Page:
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For people with Down syndrome, family members, caregivers and professionals.

Overview and Types of Respite

December 2019 | Ann Garcia and Grace O'Connor - Patient Advocates, Adult Down Syndrome Center

Respite care is short-term relief for primary caregivers. It can be used for as short as a few hours to as long as several weeks. Respite care can be provided in a variety of settings including the individual's home, an adult day care center, or residential facility. There are different types of respite which are described below. A list of organizations and providers that offer respite services for individuals with intellectual and developmental disabilities in Illinois can be found in our Resource Library at this link

Please note: Some of this information is specific to the greater Chicagoland area and/or Illinois. If you are looking for information for a different region, we recommend reaching out to a local Down syndrome parent organization or reviewing the resources provided on the ARCH National Respite Network and Resource Center website ( 

In-Home Respite
Agencies which offer in-home respite services generally provide funding for a certain number of respite hours per year. Some agencies may provide the respite workers or provide families with the names of approved respite workers. If families select a respite worker on their own, the worker may need to go through the agency's screening/training process. Care is usually provided in the individual's home. 
Residential Respite
Agencies which offer residential respite accept the individual requiring care for a short-term stay in one of the facilities run by the agency. The facility's medical and direct support staff temporarily care for the individual to allow the primary caregiver time to attend to their own needs and responsibilities. Families usually need to complete an application. The cost of the stay is covered by a state respite grant.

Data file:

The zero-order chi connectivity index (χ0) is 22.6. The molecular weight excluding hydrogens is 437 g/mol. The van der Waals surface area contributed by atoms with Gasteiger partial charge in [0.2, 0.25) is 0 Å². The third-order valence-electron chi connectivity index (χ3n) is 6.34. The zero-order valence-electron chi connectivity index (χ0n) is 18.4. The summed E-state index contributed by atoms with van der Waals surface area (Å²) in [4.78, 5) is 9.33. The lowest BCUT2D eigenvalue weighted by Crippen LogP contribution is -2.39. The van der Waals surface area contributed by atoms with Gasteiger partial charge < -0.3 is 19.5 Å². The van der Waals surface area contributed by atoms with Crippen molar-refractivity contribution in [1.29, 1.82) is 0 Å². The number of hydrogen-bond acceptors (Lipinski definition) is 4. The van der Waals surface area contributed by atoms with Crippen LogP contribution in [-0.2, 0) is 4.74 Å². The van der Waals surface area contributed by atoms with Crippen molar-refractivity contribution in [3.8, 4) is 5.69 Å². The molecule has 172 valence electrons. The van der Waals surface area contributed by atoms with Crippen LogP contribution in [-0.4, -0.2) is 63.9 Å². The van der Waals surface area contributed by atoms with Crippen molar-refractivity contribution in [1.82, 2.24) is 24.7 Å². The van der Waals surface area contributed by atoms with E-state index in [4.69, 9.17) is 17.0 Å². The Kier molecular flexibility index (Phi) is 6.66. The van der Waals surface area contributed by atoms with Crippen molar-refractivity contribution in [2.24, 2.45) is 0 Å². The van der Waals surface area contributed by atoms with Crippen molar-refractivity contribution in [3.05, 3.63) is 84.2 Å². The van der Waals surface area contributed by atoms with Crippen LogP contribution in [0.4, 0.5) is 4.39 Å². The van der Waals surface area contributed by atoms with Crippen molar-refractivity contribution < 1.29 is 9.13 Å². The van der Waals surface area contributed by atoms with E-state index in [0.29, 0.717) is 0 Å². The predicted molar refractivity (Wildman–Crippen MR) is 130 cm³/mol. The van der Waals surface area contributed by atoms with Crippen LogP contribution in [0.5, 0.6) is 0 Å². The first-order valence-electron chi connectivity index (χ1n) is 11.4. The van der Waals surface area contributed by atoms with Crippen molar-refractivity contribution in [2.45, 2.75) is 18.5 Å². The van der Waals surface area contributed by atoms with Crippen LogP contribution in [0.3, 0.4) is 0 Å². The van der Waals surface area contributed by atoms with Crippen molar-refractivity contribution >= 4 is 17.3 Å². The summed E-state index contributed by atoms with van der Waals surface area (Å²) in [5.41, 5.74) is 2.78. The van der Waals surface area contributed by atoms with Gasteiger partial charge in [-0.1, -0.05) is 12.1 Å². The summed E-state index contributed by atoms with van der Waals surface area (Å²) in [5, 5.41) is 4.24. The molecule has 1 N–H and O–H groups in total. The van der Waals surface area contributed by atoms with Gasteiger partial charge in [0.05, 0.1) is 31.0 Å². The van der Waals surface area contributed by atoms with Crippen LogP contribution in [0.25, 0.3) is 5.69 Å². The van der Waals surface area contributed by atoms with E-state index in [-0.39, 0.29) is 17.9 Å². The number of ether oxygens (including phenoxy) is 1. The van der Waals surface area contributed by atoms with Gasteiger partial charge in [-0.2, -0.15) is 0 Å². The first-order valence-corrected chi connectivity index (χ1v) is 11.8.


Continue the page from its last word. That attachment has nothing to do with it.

Group Respite
Agencies which offer group respite provided scheduled programming for individuals with intellectual and developmental disabilities. Programming may include music and art classes and/or time to socialize with others in a supervised and safe environment. 
Respite Voucher Program
Families can apply for a respite voucher at one of the agencies offering voucher respite. The grant can be used to pay for a respite worker or pay for an activity for the individual, such as a park district program. 
Emergency Respite
Emergency respite grants are available from the Illinois Respite Coalition. Families may qualify for emergency respite if caregivers are at risk of losing their employment or home, if the family is facing an unexpected event (such as a funeral) or family emergency, or if a primary caregiver is ill, hospitalized, or has passed away. 
*Please note:
  • These respite programs are intended for families in which the individual with an intellectual or developmental disability is not receiving state-funded residential services. 
  • Individuals with a Home and Community-Based Service waiver or Home-Based Support Services are eligible for Residential Respite only (not for the other state-funded respite programs). 

Find More Resources

We offer a variety of resources for people with Down syndrome, their families and caregivers and the professionals who care for and work with them. Search our collection of articles, webinars, videos, and other educational materials.

View Resource Library


Please note: The information on this site is for educational purposes only and is not intended to serve as a substitute for a medical, psychiatric, mental health, or behavioral evaluation, diagnosis, or treatment plan by a qualified professional. We recommend you review the educational material with your health providers regarding the specifics of your health care needs.